Orangutan Conservation: Threats, Challenges, and Hope

By Taylor Tench, Senior Wildlife Policy Analyst, Environmental Investigation Agency (EIA)

It is no secret that orangutans are facing a dire conservation outlook. All three orangutan species – the Bornean orangutan, Sumatran orangutan, and Tapanuli orangutan – are Critically Endangered with habitat loss and illegal killing among the main drivers of orangutan population declines.

In October 2021 my organization, the Environmental Investigation Agency (US), launched a new campaign to protect wild orangutans. To kick off the campaign, we published a report entitled Orangutans in Crisis that explored how direct drivers of orangutan loss, certain government policies, and law enforcement challenges are closely interconnected and continue to drive orangutan population declines in Indonesia.  

A flanged male orangutan in Central Borneo. Photo courtesy of Nanang Sujana/EIA/Kaoem Telapak.

Every year, orangutan habitat shrinks and becomes more fragmented because of forest conversion for agriculture, infrastructure, mining, and other human activity. According to a spatial analysis conducted by EIA together with MapHubs of government deforestation data on orangutan habitat, an estimated 797,054 hectares of orangutan habitat was deforested in Indonesia and Malaysia from 2016 through 2019. The vast majority – 739,249 hectares – occurred in Indonesia.

Illegal killing is the other major threat to orangutan survival and is often, though not always, closely linked to habitat destruction. Human-orangutan conflict, poaching for meat, and fear of wild orangutans are among the motivations for orangutan killing, which on average claim the lives of an estimated 2,200 Bornean orangutans each year. Orangutans typically give birth only once every seven to eight years, and studies have shown that the loss of just one percent of adult female orangutans from a given population can cause that population to decline.

When it comes to laws designed to protect orangutans and other threatened species from harm, Indonesia’s Conservation Law of 1990 is strong. The Conservation Law prohibits anyone from catching, injuring, possessing, transporting, and trading an orangutan. Violations are punishable by a maximum prison sentence of five years and a fine of IDR 100 million (USD $6,400). However, orangutan crimes are rarely prosecuted, and when they are, penalties are typically light. EIA is not aware of any instance in which someone received the maximum allowable penalty for killing or trafficking an orangutan.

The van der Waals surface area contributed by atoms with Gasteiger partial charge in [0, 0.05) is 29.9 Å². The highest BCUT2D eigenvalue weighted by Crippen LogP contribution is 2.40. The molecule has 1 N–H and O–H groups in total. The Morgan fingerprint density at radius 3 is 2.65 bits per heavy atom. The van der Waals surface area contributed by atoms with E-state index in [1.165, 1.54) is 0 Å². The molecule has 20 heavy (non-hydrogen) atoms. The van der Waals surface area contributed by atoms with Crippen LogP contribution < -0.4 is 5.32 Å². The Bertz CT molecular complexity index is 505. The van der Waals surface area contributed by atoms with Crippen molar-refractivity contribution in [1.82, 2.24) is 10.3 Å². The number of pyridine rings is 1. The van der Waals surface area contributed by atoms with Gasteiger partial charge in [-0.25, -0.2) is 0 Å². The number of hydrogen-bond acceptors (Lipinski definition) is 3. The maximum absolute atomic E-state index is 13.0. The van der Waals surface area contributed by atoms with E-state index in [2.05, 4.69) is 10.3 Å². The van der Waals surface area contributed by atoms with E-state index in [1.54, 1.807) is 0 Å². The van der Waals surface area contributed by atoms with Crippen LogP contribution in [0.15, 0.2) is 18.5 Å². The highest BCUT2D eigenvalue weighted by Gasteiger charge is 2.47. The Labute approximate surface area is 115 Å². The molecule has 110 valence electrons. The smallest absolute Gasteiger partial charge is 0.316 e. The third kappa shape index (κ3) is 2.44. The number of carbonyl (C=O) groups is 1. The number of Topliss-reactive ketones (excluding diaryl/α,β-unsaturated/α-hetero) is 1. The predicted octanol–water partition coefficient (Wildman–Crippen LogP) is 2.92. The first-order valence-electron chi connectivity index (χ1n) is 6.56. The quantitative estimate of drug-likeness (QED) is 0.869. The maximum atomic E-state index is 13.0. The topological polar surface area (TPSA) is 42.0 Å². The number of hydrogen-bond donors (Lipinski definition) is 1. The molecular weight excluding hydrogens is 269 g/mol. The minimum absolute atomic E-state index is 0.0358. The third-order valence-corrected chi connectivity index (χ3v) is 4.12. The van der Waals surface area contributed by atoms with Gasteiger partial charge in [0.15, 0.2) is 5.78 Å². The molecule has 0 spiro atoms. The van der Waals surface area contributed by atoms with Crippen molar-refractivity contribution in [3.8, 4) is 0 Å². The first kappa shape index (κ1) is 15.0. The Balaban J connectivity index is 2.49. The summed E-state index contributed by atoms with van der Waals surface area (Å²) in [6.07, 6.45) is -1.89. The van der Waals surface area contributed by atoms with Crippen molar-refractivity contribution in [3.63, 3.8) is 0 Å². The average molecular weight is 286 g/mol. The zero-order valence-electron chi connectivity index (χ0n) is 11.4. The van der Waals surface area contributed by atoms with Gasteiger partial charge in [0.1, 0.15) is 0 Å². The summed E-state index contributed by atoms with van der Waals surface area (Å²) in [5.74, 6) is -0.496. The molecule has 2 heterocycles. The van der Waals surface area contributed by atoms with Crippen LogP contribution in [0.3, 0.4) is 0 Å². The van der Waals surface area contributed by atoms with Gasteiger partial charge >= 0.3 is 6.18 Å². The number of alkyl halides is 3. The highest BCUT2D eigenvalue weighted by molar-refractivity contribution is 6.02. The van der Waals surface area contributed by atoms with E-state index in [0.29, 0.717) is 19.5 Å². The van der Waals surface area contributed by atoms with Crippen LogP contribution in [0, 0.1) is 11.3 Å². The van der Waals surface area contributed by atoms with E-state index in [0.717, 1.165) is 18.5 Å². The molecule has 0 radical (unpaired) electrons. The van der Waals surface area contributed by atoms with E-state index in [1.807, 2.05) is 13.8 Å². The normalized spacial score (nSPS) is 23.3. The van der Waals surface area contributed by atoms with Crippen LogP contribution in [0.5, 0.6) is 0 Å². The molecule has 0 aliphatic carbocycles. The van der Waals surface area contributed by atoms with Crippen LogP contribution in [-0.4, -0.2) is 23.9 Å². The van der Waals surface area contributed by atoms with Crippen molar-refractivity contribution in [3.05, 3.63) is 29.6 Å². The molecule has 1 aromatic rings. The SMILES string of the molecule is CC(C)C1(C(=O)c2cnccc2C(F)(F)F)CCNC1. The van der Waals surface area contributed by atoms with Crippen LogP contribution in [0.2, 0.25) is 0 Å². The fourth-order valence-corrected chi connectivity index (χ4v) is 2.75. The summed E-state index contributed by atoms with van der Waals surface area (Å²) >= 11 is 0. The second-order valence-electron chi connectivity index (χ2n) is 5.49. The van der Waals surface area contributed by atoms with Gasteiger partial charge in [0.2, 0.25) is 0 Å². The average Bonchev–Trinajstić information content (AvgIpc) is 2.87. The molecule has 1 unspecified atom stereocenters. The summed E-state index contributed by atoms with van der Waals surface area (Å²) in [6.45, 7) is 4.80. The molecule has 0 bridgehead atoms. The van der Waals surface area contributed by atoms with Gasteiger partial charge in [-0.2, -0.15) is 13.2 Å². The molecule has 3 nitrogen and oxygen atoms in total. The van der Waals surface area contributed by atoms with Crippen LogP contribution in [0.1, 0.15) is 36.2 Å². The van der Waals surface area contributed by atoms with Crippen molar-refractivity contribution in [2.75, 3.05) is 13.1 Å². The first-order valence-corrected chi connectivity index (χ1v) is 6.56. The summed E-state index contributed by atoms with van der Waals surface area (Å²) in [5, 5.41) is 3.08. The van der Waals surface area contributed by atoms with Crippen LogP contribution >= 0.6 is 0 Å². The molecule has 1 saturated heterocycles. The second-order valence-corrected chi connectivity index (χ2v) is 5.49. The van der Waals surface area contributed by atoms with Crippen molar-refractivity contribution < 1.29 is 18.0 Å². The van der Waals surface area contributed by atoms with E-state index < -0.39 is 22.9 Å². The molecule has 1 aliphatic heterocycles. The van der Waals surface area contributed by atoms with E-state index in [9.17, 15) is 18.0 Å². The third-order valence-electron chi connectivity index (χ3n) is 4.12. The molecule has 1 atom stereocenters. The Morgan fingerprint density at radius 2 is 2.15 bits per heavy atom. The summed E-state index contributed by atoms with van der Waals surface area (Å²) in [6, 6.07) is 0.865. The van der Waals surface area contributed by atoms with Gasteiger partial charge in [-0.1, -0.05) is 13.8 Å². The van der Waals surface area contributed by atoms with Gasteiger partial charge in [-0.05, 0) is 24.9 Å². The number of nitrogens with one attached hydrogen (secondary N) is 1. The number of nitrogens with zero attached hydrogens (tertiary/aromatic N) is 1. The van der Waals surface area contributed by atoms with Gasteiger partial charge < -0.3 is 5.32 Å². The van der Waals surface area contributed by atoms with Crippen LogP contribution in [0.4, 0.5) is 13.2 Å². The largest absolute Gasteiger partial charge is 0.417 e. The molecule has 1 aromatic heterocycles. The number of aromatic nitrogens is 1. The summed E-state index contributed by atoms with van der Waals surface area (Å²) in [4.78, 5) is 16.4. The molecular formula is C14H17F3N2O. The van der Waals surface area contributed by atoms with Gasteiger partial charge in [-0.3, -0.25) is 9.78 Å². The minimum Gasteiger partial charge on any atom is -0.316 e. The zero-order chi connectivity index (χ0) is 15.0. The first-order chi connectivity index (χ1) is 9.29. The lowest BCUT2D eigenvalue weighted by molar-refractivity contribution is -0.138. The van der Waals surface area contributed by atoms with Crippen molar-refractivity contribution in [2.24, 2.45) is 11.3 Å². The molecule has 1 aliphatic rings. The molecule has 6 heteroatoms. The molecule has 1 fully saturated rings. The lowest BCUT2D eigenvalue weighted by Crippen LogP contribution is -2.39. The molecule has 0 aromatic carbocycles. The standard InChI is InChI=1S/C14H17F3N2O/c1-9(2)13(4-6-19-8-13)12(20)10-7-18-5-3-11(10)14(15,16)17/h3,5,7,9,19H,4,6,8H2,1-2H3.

A female orangutan and her infant in Gunung Palung National Park, West Borneo. Photo © Tim Laman.

To address these and other issues facing orangutans, EIA included a suite of policy recommendations in our report that encourage Indonesia to take a comprehensive and multifaceted approach to protecting all remaining orangutans and their natural forest habitats, including the adoption of a revised Orangutan Conservation Strategy and Action Plan and expediting recognition of customary forests that comprise orangutan habitat. You can learn more about EIA’s recommendations here.   

Thankfully, there is reason to be hopeful. Deforestation in Indonesia declined dramatically in 2017 and continued to fall through 2021. There are also a number of excellent conservation organizations working on the ground in Indonesia, together with the Indonesian government and local communities, to protect orangutans and their habitat, like the Gunung Palung Orangutan Conservation Program/Yayasan Palung. EIA is proud to support GPOCP/Yayasan Palung’s successful programs in West Kalimantan that raise conservation awareness, support sustainable livelihoods, address orangutan crime, conduct scientific research, and restore orangutan habitat through the establishment of community forests.

There is still much more to be done, but thanks to the efforts of GPOCP/Yayasan Palung and countless others working around the clock to protect orangutans, Asia’s only great apes stand a fighting chance to not only survive, but once again thrive, in the rainforests of Borneo and Sumatra.

A flanged Tapanuli orangutan (Pongo tapanuliensis) in Batang Toru Forest, North Sumatra. Photo © Tim Laman.